According to the Occupational Employment Statistics Survey, there are approximately 2.3 million teachers working at the elementary and middle school level in the US in 2008. When census information includes pre-schools, high schools, special education teachers and college instructors, the number climbs to approximately 6.1 million.
The total US population is more than 300 million. In estimated figures, this means that teachers comprise about 2% of the total population. There are about 76 million students enrolled in the country, representing a 1-to-12 ratio. This is rarely the ratio, however, since a fair share of jobs held by teachers may teach a smaller number of students. For example, a part-time college professor might teach only one class, or a special education teacher might teach only a handful of students.
It should be noted, however, that while the population of US students has doubled in the past few years, the population of US teachers has tripled. This leads some to suggest that there are too many. In fact, in some areas, it is extremely difficult to entice teachers to work.
According to the US Bureau of Labor Statistics (BLS), teachers are also primarily female. The BLS found that 97.8% of those working in preschool and kindergarten are women, while females represent 54.9% of those at secondary schools, 49.2% of post secondary schools, and 86% of special education teachers. Many attribute a greater share of women to pay that is not enough in many parts of the country to support a family. Many female teachers do singly support a family on their salaries, however, though this remains challenging.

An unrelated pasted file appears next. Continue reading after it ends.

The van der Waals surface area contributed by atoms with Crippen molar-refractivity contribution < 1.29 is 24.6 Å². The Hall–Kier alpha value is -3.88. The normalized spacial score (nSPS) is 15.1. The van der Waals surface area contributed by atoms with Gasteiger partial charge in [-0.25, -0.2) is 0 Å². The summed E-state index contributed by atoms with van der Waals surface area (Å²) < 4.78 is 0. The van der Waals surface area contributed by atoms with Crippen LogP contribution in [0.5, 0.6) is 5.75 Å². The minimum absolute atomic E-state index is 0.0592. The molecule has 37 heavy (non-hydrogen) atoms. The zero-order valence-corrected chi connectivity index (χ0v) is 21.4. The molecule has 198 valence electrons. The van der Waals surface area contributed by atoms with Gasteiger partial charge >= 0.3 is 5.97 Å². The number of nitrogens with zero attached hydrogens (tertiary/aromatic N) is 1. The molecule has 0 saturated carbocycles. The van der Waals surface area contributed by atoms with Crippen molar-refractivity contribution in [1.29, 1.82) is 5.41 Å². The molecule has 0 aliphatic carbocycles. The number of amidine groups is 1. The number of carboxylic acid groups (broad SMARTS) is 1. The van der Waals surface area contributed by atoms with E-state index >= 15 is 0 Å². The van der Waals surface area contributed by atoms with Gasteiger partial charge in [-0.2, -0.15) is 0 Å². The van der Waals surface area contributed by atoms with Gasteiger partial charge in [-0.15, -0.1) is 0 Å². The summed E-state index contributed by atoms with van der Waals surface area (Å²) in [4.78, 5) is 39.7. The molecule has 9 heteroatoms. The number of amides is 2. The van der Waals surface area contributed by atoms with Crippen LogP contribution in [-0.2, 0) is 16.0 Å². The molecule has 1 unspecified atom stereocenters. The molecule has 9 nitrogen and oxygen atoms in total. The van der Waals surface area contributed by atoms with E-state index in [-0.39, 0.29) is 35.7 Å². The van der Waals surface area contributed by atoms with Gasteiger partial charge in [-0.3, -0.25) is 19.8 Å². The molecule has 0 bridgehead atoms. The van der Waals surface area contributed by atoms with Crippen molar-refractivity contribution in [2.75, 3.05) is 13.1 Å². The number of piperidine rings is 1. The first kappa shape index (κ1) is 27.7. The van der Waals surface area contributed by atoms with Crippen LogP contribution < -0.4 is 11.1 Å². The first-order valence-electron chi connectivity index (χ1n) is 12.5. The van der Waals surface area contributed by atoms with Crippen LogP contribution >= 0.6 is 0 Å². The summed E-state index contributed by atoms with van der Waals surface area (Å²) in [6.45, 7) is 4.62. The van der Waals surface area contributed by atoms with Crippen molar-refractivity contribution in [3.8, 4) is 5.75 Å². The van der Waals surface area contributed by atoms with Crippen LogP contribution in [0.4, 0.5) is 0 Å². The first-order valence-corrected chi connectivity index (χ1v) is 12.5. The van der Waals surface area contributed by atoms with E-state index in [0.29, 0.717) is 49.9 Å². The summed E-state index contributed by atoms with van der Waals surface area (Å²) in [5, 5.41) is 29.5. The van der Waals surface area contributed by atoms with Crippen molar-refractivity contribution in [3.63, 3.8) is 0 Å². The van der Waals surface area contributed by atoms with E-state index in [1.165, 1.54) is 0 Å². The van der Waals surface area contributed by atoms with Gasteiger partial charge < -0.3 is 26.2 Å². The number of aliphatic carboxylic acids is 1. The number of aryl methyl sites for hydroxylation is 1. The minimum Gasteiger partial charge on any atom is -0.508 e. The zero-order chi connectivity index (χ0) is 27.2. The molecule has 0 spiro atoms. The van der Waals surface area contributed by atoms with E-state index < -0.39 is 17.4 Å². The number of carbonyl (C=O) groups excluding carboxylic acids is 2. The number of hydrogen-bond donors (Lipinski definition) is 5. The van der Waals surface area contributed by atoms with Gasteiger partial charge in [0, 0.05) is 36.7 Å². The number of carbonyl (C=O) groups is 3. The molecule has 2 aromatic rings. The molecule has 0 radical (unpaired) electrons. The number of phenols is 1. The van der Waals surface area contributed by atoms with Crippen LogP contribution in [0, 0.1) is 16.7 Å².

The average teacher in California, for example, may not make enough in salary to purchase a house in most areas of the state. Most in the more populated parts of California who are homeowners, are able to do this by combining earnings with that of a spouse. Urban area teachers may make the most, but have to compete with the higher costs of housing in most major cities. This means they seldom can be said to comfortably exist on their salaries.
Data also shows that 9.3% of elementary and middle school teachers are black, and 7.1% are Hispanic. The Asian community is even less represented, with 2.4% at this grade level being Asian. These figures draw concern since they are not in keeping with the racial makeup of the United States. Schools that are predominantly Hispanic or black might be lucky to have one or two teachers who are from their culture, and thus represent role models for a community.
Concern for lack of adequate cultural representation is especially great in urban areas where minority children living in poverty are more at risk for criminal behavior. With fewer teacher role models who are of the same culture, the attempt to join gangs or simply lose interest in school is more prevalent. Like all people, children need connections, community, and a sense of belonging. In neighborhoods predominated by one race, teachers of the same race may help provide a sense of community, which those of a different race may not provide. There are noted exceptions. Yet many hope to encourage more minorities to teach so minorities have more representation in education.